By Deirdre Reilly, Crosswalk.com
The whole world has struggled and suffered through the Covid-19 global pandemic, and we have all been tested. Many, sadly, lost their lives to this illness, while others lost family members, and cried out to God, no doubt, for understanding and for comfort.
What has Covid-19 done to our faith? As our church doors closed and our laptops opened in order for us to attend services, was our faith strengthened or weakened? Do we need a physical place to worship to stay faithful? A look inside this topic offers some intriguing data — and perhaps a glimpse at our path forward.
1. The Pandemic Is Delivering Lessons from God
As my husband and I began opening our laptops to worship online, I felt a closeness to the Lord. I feel in many ways my relationship with God has become more focused and intimate through online worship — sometimes the getting ready for church, getting seated in the pew, waving hello to friends, and finding hymns in the hymnal take away from that invisible thread that intimately connects God to His believers. While I felt a little guilty and spoiled being in my pajamas with a cup of coffee as I worshipped, my eyes would often fill with tears as I experienced worshipping the Creator of the whole universe — and feeling His love streaming back to me. I felt the Lord was teaching me to worship no matter what stresses might envelop me, and I felt He was asking me to trust Him with my physical health.
Interestingly, recent data bears out my anecdotal experience. 86% of U.S. adults say there are lessons (or a lesson) to be learned from the pandemic, and about 35% of U.S. adults say the lessons were sent by God, according to a Pew Research Center survey conducted last July. A middle-aged respondent to the Pew Survey noted, “Whether you believe it or not, God is in control and we must have God at the center of our lives. He is our savior,” reports Pewforum.org.
Photo Credit: ©GettyImages/Design Pics
2. Faith Has Grown While We Worship at Home
My husband had the Coronavirus, and it was a frightening experience. Thankfully he had a mild case, but he became sick early on in the pandemic — when medical professionals were unsure about many facets of the virus but knew it could be deadly. I found myself in constant prayer, asking the Lord to watch over my husband every single minute, and even to be intimately involved in his lungs, his temperature, and his cells! There was nothing I wouldn’t ask the Lord, which drew me very close to Him.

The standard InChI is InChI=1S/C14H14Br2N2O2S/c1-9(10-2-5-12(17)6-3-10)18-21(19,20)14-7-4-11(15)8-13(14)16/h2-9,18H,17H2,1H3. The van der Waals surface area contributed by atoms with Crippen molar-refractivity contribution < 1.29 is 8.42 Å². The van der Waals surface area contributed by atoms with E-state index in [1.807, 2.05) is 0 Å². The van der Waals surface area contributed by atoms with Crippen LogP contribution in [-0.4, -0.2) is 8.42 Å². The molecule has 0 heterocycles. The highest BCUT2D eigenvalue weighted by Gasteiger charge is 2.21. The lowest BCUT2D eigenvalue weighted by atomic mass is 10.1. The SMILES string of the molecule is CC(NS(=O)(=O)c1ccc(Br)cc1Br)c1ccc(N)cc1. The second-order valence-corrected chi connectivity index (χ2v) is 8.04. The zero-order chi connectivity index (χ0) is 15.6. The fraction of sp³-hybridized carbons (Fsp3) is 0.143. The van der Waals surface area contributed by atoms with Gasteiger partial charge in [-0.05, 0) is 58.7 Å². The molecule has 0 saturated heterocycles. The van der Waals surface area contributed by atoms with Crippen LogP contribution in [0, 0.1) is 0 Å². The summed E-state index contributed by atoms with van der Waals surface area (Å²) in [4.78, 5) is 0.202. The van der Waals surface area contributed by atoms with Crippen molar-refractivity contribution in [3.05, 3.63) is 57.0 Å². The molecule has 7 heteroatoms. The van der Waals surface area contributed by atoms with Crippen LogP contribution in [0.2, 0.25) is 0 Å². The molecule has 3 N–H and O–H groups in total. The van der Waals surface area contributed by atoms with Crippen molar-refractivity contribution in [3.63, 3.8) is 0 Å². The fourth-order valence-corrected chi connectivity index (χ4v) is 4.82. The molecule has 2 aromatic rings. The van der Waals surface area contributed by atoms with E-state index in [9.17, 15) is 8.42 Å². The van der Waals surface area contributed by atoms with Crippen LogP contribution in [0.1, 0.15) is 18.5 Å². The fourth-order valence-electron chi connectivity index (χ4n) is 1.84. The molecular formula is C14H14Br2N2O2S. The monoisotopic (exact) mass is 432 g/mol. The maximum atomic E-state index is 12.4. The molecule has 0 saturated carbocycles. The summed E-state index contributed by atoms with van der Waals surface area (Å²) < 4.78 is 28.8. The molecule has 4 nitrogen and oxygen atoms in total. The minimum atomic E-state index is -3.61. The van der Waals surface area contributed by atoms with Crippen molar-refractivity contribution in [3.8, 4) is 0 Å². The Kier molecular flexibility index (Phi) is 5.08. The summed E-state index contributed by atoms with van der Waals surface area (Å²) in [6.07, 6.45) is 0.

I became ill months later. As I lay in bed, sick, exhausted, and scared, I propped my cell phone up where I could see it. In my photos, I have a picture of a big, beautiful, full-maned lion, and on it, these words are written: “Be strong and courageous” (Joshua 1:9). I meditated on this photo and these simple but stirring words throughout that illness. I felt completely dependent on the Lord’s grace and mercy, and also prayed that if I were to become sicker, God would be at my side. I prayed that if I were to die, that I be forgiven for my sins. I won’t soon forget that illness, and the wondrous contrast of my physical weakness and spiritual strength.
Data bears this out: According to another Pew Research poll taken last April during the lockdown, many Americans reported that their religious faith (this is not restricted to the Christian faith) had strengthened as a result of the outbreak, even though houses of worship were closed.
24% of respondents reported that their faith has become stronger because of the coronavirus pandemic, while just 2% say their faith has become weaker.